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post #1 of 10 Old 04-18-2001, 03:17 PM - Thread Starter
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After recording or playing a tape, I always forward to the end before rewinding (in a rewinder of course) to ensure that the tape is packed consistently on the supply reel. I have seen the case where a tape develops bulges in the supply reel when played from & rewound to different spots.

Does anyone else do this? Also, does anyone "pre-tension" tapes? That is, running a full FF then REW cycle before first use. I guess the theory is that by doing this before recording you would avoid any possibility of there being a spot where the tape might stick together or bunch up on the supply reel.

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post #2 of 10 Old 04-18-2001, 05:16 PM
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Not a bad idea. In the post production industry, a master is not even ejected unless rewound. At least it's not supposed to be! The theory is that if the cassette would jam, the damage would be at the head and the first two minutes are not program material.

I would however buy a bidirectional tape rewinder for all of $20 these days. Doing it on the VCR will quickly wear out the parts in the VCR.

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post #3 of 10 Old 04-18-2001, 07:26 PM - Thread Starter
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Definitely use a bi-directional rewinder! I realize on rereading my post that I hadn't made that clear.

BTW - does anyone have one which indicates while powered off which direction of tape travel is selected? Mine uses a push-push toggle with no indication whether it is set for FF or REW until it starts. (And it is invariably the wrong direction! http://www.avsforum.com/ubb/smile.gif)

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post #4 of 10 Old 04-19-2001, 04:18 PM
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Glimmie-

I have never had a problem with ejecting a beta tape in post in the middle but I always roll ahead some bars after the last shoot in my camera before ejecting the tape in the field. The transport on camcorders even on broadcast rigs is not very safe. My betacam editors have no problem in post with gentle ejecting. When it comes to the tapes, I don't mind the loss of an edited master as that doesn't take too long to recover. Loosing a camera original is another story. That would be very costly, disasterous even. I also have had no problem with ejecting a DVCAM tape from a DSR-60 but I have heard some horror stories on the lesser robust DVCAM players and VCR's. Again, in the camera, roll bars well past the last scene and then eject. I think if I had to use the practice of all that FF and RR to the heads and tails everytime I swapped source tapes, I'd need to add significant number of hours to my editing costs.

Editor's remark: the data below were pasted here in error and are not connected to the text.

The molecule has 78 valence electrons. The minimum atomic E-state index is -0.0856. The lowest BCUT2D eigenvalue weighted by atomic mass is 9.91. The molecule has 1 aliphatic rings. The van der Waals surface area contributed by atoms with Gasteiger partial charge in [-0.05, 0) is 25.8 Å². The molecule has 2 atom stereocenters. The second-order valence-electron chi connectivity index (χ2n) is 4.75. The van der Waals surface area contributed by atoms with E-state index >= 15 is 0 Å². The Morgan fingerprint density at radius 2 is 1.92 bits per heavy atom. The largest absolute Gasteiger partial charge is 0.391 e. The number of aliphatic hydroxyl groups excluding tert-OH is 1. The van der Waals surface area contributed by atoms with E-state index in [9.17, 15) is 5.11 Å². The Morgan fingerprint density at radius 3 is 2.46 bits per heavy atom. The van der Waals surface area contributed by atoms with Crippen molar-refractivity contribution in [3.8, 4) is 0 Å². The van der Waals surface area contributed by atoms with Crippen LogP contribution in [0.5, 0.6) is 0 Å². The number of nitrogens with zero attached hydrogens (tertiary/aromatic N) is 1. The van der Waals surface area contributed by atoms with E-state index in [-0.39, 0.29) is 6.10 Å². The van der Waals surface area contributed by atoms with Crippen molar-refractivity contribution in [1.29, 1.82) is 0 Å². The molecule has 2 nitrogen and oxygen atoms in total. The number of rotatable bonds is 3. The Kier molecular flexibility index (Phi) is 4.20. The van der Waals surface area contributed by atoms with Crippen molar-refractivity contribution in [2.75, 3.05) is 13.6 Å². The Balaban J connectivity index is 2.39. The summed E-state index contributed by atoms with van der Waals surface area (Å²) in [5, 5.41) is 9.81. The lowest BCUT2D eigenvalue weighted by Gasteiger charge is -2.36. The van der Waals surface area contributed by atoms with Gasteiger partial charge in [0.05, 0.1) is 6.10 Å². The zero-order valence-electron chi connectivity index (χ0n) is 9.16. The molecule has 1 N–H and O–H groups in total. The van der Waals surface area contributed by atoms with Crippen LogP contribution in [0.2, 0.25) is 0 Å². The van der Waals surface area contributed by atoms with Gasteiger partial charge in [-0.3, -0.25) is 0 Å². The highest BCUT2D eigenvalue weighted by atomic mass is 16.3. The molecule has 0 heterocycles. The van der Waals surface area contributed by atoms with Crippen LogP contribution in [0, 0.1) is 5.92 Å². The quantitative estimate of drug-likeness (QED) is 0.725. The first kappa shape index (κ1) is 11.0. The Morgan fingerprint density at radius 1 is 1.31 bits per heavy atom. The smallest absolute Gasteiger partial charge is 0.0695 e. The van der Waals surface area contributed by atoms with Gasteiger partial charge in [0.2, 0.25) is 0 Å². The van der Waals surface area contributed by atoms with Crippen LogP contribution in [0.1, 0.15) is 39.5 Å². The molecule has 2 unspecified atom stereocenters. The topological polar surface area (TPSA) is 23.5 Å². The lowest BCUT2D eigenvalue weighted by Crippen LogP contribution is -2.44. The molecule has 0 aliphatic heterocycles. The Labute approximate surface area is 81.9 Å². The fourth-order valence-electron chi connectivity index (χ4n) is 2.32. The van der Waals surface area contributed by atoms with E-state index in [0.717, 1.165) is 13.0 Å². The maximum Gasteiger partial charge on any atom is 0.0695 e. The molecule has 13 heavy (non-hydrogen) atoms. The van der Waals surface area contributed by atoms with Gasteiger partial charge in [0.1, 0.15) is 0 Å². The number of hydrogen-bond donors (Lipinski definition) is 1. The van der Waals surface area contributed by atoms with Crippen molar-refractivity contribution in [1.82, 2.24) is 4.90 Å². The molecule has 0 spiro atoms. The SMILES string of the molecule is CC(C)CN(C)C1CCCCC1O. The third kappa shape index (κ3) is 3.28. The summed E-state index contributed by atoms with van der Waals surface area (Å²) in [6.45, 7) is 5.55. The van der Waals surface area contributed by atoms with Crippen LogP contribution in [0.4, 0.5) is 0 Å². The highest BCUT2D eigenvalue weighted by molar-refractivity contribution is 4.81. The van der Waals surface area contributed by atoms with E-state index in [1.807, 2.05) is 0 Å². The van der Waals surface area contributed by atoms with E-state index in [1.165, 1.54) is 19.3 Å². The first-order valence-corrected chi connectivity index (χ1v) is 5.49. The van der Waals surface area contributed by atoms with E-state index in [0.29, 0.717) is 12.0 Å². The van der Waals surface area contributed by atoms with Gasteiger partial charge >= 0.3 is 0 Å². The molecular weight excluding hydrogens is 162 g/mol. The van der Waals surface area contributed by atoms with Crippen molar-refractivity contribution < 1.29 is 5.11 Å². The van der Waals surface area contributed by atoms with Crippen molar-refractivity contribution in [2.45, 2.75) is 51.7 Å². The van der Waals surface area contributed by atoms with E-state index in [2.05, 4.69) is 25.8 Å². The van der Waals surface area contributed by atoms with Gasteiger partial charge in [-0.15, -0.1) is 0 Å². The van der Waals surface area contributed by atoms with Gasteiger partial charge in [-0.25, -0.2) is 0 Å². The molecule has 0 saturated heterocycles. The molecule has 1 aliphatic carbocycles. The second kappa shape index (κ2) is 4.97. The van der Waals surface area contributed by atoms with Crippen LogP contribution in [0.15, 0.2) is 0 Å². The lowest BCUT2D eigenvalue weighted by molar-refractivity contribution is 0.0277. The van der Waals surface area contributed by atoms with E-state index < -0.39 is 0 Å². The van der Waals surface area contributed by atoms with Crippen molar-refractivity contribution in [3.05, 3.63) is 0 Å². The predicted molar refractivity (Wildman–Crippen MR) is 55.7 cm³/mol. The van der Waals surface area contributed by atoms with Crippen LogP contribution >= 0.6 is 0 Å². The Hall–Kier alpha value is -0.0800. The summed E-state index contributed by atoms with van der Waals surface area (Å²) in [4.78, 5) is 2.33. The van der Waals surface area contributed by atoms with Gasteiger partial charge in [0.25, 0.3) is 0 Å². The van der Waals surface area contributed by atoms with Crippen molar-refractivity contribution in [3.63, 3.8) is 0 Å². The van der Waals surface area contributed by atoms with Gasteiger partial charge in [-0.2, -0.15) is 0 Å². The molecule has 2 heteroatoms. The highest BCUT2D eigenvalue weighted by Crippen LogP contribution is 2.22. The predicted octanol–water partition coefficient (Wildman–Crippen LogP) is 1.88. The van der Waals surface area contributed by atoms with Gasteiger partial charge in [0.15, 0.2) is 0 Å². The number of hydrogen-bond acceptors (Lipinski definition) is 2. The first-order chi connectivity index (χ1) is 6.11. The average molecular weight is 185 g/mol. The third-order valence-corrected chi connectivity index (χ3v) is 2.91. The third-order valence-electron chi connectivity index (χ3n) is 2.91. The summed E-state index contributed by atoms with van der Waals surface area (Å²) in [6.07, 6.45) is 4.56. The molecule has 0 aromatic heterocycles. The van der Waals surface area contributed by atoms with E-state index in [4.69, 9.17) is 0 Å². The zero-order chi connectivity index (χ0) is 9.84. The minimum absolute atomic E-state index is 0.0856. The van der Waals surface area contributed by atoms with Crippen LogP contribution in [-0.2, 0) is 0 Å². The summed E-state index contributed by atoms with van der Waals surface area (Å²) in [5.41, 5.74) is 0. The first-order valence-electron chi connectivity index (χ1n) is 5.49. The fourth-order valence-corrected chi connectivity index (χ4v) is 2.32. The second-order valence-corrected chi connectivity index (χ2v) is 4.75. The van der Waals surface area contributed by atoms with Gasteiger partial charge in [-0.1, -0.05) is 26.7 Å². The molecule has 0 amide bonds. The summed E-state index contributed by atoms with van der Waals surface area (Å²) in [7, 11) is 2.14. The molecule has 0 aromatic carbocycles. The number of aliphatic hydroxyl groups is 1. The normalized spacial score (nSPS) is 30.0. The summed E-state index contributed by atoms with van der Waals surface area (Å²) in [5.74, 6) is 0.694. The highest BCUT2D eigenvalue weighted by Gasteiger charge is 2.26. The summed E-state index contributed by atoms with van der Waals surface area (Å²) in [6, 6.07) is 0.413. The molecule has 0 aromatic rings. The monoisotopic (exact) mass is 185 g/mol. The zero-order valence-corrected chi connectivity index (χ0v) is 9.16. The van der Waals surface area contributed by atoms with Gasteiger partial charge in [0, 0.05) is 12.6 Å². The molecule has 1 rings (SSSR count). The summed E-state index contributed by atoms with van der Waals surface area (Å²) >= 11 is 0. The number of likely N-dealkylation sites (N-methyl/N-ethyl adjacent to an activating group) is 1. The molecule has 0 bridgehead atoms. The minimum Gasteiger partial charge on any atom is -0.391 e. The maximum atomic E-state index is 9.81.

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post #5 of 10 Old 04-20-2001, 12:06 AM
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After reading here about the dangers of rewinding on our expensive and irreplacable DVHS machines, I picked up an RCA "UVR-2Q" bi-directional rewinder at Fry's for a whopping 14 bucks. I used it for the first time tonight on a just-recorded tape of "Star Trek: Insurrection". Instead of rewinding the tape in the HD1000, I ejected it first and rewound in the rewinder. When I played the tape it began with a few minor video dropouts, and got progressively worse as it played. I stopped and tried it in my DH30000, where it played substantially better, but gradually became unplayable towards the end of the movie.

After much fussing around I finally tried fast forwarding and rewinding the tape several times in the DH30000. That seemed to "fix" the tape. It now plays perfectly on both machines.

Prior to this experience I have had no problems making dropout-free recordings. Now I don't know what to do. I hate to waste precious head-life on rewinder experiments. Has any one here had similar experiences? Are some rewinders better than others?

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post #6 of 10 Old 04-20-2001, 12:27 AM - Thread Starter
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gridleak -

Same rewinder. Also bought at Fry's. Haven't had any problems.


Don -

I realize you were responding to glimmie's comments. I too wouldn't want to have to FF/REW every cassette on every ejection in an edit bay.

In starting this topic, I was really most interested in how people care for their DVHS collections. After recording or playing a movie, the tape is usually relatively near the end. Not too bothersome to FF before rewinding...

Pre-tensioning is another story. I've seen some brands of SVHS blanks where the tape seemed very smoothly wound onto the supply reel. In others, the tension seems very inconsistent.

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post #7 of 10 Old 04-20-2001, 11:45 AM
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Quote:
<font face="Verdana, Arial" size="2">Originally posted by peterd:
gridleak -

Don -

I realize you were responding to glimmie's comments. I too wouldn't want to have to FF/REW every cassette on every ejection in an edit bay.